Mashing it up with Emily Banks

Emily Banks’ work day is not entirely dissimilar to mine, beginning by catching up on news on her phone in the morning and escalating to a frenzy of multiple browser tabs, social media accounts and analytics (and while I didn’t ask, I presume she also suffers from permanent inbox overflow).

emily banks mashable idealog interviewOriginally from Minnesota, today she calls Brooklyn, New York, home, where she is associate managing editor at Mashable. Before initially landing there as a copy editor, armed with AP Stylebook and Strunk & White, she did time in regional print and TV news – something she says was invaluable, even as that rite of passage is increasingly bypassed altogether.

“It’s so important to have the real world experience of working at a small newspaper or something like that,” she says. “You learn how to interact with people and do interviews, fill out, in the US, freedom of information requests ...”

Mashable’s staff, unsurprisingly, skews young. Banks is proof of how quickly you can rise through the ranks, and of a culture where ‘yes’ is more common than ‘no’.

“If you want to try something new, they’re usually totally open to it,” she says, citing Christina Warren, who made the case for, and then set up, Mashable’s entertainment channel section.

“We used to be strictly tech and social media,” she says. “Now we want to cover every part of our readers’ lives that’s touched by digital, whether it’s entertainment or how people use their iPads while watching TV. We also have our business channel, and we’ve gone through growing pains with all of those. We go through these identity crises everytime we launch a new channel.”

Mashable has a huge social media following (six million) and uses it both from an organisational perspective – sharing stories and responding to conversations – and an individual perspective.

“We encourage our staffers to have conversations in the comments on stories. At newspapers I’ve worked at previously it was like, ‘you can read the comments but don’t ever comment on your own story’, but we are definitely not like that. We want our reporters to jump in there and have a conversation, whether it’s in the comments of a story or people who tweet at them.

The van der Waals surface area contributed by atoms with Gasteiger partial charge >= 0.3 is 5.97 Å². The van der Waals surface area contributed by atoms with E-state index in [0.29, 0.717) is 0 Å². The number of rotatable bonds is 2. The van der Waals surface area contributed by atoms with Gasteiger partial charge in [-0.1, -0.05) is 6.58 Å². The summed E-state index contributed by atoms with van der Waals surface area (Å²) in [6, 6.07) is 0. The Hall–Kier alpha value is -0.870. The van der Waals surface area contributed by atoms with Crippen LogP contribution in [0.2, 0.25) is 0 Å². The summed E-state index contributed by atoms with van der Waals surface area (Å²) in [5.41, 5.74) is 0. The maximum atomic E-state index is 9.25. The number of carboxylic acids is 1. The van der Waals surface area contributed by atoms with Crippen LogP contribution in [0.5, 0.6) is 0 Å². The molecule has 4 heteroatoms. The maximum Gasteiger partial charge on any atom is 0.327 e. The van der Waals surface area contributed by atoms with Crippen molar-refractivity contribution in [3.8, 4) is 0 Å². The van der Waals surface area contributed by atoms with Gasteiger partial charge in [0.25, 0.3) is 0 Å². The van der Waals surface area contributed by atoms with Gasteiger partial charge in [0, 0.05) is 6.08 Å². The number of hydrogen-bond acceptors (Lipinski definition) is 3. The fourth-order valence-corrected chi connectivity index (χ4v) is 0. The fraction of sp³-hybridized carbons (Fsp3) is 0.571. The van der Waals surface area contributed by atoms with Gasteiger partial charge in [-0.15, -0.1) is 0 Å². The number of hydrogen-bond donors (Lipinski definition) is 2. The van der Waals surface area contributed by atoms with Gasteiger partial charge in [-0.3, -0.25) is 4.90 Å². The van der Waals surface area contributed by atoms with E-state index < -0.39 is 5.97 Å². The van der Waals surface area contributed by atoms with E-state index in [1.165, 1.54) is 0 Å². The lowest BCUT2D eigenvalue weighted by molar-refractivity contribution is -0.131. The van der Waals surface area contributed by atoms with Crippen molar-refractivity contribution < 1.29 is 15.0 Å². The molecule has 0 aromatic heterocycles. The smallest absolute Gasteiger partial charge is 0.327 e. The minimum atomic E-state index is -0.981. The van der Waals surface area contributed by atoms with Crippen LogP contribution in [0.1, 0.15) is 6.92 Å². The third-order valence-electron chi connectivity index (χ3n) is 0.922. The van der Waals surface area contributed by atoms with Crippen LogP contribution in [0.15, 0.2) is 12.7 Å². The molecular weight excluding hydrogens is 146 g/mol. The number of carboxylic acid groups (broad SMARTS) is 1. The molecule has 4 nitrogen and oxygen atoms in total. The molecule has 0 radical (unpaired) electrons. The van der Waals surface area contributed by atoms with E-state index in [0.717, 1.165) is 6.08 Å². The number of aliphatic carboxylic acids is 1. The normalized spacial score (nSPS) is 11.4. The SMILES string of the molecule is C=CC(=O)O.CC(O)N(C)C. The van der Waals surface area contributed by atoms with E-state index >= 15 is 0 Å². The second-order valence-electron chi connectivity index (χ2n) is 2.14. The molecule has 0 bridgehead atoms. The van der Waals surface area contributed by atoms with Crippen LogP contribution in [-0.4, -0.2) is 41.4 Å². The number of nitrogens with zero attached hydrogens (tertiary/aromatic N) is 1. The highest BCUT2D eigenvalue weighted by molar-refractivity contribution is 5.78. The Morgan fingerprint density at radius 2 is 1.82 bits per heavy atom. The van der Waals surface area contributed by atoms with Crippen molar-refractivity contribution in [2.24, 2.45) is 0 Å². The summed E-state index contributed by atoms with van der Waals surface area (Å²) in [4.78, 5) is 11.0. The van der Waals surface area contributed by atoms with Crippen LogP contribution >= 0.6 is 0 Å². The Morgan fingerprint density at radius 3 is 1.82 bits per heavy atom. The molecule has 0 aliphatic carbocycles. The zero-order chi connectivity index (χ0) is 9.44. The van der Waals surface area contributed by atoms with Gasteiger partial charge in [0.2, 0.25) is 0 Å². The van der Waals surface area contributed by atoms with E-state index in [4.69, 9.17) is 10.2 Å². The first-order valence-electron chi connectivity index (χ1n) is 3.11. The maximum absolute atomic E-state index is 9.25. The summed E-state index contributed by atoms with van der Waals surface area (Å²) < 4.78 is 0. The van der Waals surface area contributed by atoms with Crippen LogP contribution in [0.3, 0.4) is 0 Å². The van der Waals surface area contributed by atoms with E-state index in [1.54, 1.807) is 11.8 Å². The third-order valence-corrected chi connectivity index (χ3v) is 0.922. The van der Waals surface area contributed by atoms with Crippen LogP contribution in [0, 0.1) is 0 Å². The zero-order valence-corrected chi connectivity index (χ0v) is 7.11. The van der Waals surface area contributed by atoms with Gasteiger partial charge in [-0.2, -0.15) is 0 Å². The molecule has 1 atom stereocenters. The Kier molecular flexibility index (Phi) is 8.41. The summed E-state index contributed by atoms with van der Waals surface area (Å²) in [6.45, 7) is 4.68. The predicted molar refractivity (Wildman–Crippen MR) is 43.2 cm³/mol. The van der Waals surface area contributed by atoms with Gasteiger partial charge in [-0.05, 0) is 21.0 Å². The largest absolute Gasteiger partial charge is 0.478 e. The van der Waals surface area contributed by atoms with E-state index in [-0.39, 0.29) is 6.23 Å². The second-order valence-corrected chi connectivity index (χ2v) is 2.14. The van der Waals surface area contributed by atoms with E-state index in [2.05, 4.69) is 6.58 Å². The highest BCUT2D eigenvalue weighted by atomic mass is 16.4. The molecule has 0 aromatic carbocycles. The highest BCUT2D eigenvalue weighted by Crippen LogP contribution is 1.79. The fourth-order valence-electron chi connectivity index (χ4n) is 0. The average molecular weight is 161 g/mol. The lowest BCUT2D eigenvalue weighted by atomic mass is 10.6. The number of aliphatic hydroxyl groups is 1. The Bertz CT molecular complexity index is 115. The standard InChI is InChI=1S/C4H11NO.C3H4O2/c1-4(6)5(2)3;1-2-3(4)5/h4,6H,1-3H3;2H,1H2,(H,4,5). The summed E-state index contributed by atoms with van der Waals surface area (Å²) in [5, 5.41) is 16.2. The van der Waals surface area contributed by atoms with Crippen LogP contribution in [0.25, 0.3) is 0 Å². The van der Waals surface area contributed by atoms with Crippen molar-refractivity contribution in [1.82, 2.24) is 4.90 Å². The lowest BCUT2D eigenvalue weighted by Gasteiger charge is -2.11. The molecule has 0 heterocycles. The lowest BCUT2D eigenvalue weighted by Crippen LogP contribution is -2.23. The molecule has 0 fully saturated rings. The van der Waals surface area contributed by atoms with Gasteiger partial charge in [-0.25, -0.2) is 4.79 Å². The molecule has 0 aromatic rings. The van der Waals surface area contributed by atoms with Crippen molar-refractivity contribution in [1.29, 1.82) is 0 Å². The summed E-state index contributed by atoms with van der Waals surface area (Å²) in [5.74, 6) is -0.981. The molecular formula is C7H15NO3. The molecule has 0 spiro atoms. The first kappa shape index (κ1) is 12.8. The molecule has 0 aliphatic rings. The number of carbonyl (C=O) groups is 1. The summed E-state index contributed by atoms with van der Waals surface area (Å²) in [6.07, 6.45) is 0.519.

“We have some guidelines, you know, like what is an appropriate response if someone is being nasty in the comments. My policy is to always kill them with kindness,” Banks laughs. “That’s another thing about Mashable – we try to be really positive. We don’t want to write a story just to be mean, and we really are not snarky in the way we write. I think it’s part of the culture. Everybody’s positive, and everybody’s really nice, which is weird. I think it’s reflected in our interactions with our readers.”

Our jobs may have some things in common, but Mashable’s 20 million unique visitors means scale is not one of them. We don’t do A/B testing on headlines, nor do our staff communicate via great virtual chatrooms (they might be rather deserted). Nonetheless, it’s nice to be reassured that as publishers in the social media space, we’re all in the same boat.

“We’re all just figuring it out and have to watch and see how readers react – and if they react poorly we adjust our strategy.” For example, a certain social network that shall not be named, touted as a Facebook killer, has proved a bit of damp squib.

“We covered the launch of it and as Mashable staff we were encouraged to join and build our audience on Google Plus,” she says. “We were like, ‘oh great, maybe it’s another way to develop our community and drive traffic back to the site’ so we were really excited about Google Plus at first. But then it wasn’t driving traffic. You would get tonnes of comments on posts on Google Plus but they just weren’t clicking through to the stories.”

Google Plus-ers apparently hate all things Facebook and Facebook news (something I suspected myself ) and anything that’s too obvious (“They’re all early adopters on there so you don’t want to post anything that’s below them”). Ultimately, there’s always going to be some trial and error involved.

“You just have to see how receptive readers are and if they’re even there. Go where your audience is.”

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